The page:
The Federal army began the investment, May 25, 1863, when the regiment had 4 men wounded and 4 missing. The first assault was made May 27, and including that day and up to June 1 the First had 5 killed and 13 wounded. After the repulse of the second assault, June 14, Beall reported "the loss of the First Mississippi Regiment in to-day's engagement is very severe--18 killed and about 14 wounded. The command is much reduced." He asked for the return of a detail of 100. The Federal information was that the two regiments together were only 500 strong.

The works opposite the First, Beall reported, were very strong and extensive, enabling the enemy to enter the ditch without danger from the sharpshooters. Maj. Thomas H. Johnston, commanding the regiment July 3, reported the enemy actively pushing their works forward in his front. Two of his men had been mortally wounded by the explosion of their own hand grenades as they were throwing them over the parapets at the enemy.

According to an unofficial statement the regiment had 45 killed at Port Hudson, including Capt. George M. Moseley, Adjutant G. F. Simonton, and Lieuts. M. L. Mobley, J. M. Greer and J. M. Rhyne, and 53 wounded.

The regiment was surrendered with the garrison July 8. This surrender, like the previous one at Fort Donelson, was unconditional, but according to an informal agreement, the non-commissioned officers and enlisted men were paroled. Maj. Thomas H. Johnston and Capt. Thomas Boyd (captured at Corinth) were among the 600 officers encamped as prisoners under Confederate fire in Charleston harbor as a retaliatory measure. Among these also was Maj. Lamar Fontaine.

February 29, 1864, the headquarters of General Polk, commanding the Army of Mississippi, being at Demopolis, Ala., the commanding officer of the First Mississippi Infantry was ordered to report with his regiment as infantry for assignment to Featherston's Brigade. May 4, 1864, General Polk revoked the permission granted the First Regiment to report temporarily to General Chalmers, and all Port Hudson prisoners having been officially declared exchanged, the regiment was ordered to report at Columbus by May 20. Gen. S. D. Lee ordered the regiment, Capt. J. M. Peeler commanding, to report at Meridian, May 27. In June the regiment was encamped at Meridian, doing provost guard duty, under command of Major Alcorn. Lieut-Col. Johnson, Captains Boyd, Milam and Davis and a number of lieutenants were yet prisoners of war at Johnson's Island. Captains Crawford, Peeler and Hughes were on duty; Lieut. J. C. Culbertson was acting Adjutant. On the evening after the battle of Harrisburg, Miss., July 14, 1864, General Chalmers made a reconnaissance with McCulloch's Brigade and "some skirmishers from the First Mississippi Infantry." In the army returns of July 31, 1864, the regiment, Major Alcorn commanding, was listed with Featherston's Brigade in Georgia.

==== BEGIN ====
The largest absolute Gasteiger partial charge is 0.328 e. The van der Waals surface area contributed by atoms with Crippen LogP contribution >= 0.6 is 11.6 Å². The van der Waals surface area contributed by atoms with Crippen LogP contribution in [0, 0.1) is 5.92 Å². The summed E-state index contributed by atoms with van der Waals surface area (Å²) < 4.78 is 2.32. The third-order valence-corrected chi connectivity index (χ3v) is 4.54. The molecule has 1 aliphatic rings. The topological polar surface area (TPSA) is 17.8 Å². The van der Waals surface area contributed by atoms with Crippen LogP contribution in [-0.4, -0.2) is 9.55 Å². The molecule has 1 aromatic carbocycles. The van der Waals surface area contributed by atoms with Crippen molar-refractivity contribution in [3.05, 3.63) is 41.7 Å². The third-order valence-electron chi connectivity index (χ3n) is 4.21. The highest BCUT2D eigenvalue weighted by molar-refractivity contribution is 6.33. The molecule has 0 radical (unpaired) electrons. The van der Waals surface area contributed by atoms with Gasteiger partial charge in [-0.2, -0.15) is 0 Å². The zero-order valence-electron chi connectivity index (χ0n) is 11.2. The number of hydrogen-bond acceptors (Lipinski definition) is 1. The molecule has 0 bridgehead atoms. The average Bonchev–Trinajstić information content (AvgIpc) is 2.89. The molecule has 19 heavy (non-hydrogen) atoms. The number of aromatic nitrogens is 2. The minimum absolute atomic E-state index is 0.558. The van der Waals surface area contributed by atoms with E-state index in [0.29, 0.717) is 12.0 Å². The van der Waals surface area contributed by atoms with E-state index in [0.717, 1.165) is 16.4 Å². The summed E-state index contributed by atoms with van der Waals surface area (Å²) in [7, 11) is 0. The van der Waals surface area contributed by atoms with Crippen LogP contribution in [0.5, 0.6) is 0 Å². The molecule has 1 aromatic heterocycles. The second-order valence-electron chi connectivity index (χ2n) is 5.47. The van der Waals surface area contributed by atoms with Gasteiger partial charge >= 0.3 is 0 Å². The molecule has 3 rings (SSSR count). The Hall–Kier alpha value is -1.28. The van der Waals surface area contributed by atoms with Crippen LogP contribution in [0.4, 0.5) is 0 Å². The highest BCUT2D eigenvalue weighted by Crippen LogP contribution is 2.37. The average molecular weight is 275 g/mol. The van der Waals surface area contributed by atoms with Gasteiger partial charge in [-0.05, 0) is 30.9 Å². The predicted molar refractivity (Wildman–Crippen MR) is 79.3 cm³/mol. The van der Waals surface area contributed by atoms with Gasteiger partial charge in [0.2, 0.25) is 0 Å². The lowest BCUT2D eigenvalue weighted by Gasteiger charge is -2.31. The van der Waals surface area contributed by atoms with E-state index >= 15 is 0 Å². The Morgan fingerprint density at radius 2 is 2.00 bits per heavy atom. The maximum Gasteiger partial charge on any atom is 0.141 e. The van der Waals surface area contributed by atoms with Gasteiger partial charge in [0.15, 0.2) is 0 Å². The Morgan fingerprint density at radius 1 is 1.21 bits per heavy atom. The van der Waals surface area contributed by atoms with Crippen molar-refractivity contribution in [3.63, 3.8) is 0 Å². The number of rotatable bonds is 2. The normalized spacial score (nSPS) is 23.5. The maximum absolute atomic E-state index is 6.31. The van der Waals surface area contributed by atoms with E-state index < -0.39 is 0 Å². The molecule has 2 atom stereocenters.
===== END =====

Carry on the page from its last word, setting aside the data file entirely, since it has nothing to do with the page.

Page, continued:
The First Regiment, with Featherston's Brigade, crossed the Tennessee River from Tuscumbia, Ala., November 20, and marched to Columbia and thence in the flank movement to Spring Hill. November 30 the regiment participated in the assault upon the intrenched line at Franklin, and shared the casualties of the brigade -- 76 killed, 200 wounded, 76 missing. From Franklin they marched to Nashville and took their place in the line of Loring's Division across the Granny White pike, which was carried by the troops of General Thomas, December 15. In the battle of the 16th Loring repulsed all attacks until the line was broken on their left. Capt. Owen D. Hughes was in command of the First, December 10. The return of December 21 showed an aggregate present of 67. On the retreat the regiment was part of the heroic rear guard commanded by MajorGeneral Walthall, and Featherston's Brigade was in action December 25-26, at Anthony's Hill and Sugar Creek.

They recrossed the Tennessee River December 28, and marched to winter quarters near Tupelo.

About the first of February, 1865, the remnant of Loring's Division began the movement to reinforce General Johnston in the Carolinas. They were ordered forward from Augusta, Ga., to Newberry, S. C., February 25. In the Carolina campaign against Sherman they participated in the battle of Kinston, March 10, and Bentonville, March 19-21; on the 19th making a gallant and successful charge, but with heavy loss. Organization of army near Smithfield, N. C., March 31, 1865, shows Maj.Gen. Walthall in command of Stewart's Corps, formerly the Army of Mississippi, Featherston's Brigade commanded by Maj. Martin A. Oatis, the First Regiment by Capt. L. L. Jones. April 9 the First, Twenty-second and Thirty-third Regiments and First Battalion were consolidated as the Twenty-second Regiment, Col. Martin A. Oatis commanding. Stewart's Corps, March 17, including the Mississippi brigades of Featherston and Lowry with others, had 890 effective.

Hostilities were suspended April 18, the army was surrendered April 26 near Durham Station and paroled at Greensboro.